Condor Liberation ferry detained over safety fears
A high-speed ferry service between the UK and the Channel Islands has been halted over safety concerns.
Maritime and Coastguard Agency (MCA) staff visited the Condor Liberation in Poole on Tuesday.
The agency said the ferry had been detained "after substantial deficiencies were observed by inspectors".
Condor said their operating schedule will be disrupted "for at least part of the weekend" due to re-inspections.
It added engineers were rectifying faults and working on the trimaran's propulsion and steering systems.
Alternative sailings will be offered on conventional ferries while repairs are made. A return to service date is due on Thursday.
Paul Clifton, BBC South's transport correspondent
This is the latest in a sorry saga of misfortunes to affect the Condor Liberation. It is also potentially the most serious.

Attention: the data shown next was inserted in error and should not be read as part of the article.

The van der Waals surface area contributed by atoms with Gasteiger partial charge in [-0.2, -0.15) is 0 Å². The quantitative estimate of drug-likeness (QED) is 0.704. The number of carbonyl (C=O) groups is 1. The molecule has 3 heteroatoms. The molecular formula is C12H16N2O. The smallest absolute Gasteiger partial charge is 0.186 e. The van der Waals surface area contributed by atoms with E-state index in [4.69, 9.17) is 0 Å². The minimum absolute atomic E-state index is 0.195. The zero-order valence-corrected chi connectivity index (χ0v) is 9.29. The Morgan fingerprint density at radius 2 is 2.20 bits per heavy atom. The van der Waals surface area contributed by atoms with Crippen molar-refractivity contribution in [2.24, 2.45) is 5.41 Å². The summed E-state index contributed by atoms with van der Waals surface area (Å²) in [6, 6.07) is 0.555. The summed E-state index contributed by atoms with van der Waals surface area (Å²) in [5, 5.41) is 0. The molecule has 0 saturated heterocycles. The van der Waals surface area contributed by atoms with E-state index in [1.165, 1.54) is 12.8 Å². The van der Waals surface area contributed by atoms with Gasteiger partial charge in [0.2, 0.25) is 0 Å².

Condor has been in the headlines almost weekly since the troubled Liberation ferry was introduced a year ago.
The MCA does not detain passenger ships lightly and finding "substantial deficiencies" in the safety of a nearly-new ship is almost unheard of.
The last occasion I can recall affecting Channel Islands services was a very old ferry called Havelet almost 20 years ago.
When ships are detained in this manner, sometimes changes can be made in a few days. Sometimes it can take much longer.
The £50m high-speed ferry service has been blighted with problems since its launch in March.
Last month, passengers on the fast ferry experienced hours of travel delays because of steering problems.
Its replacement vessel, the Commodore Clipper, then suffered a ramp failure meaning cars on its upper deck were unable to get off for more than 12 hours.
The ferry operator is meeting with Channel Island's politicians monthly to monitor how it is improving its service to customers.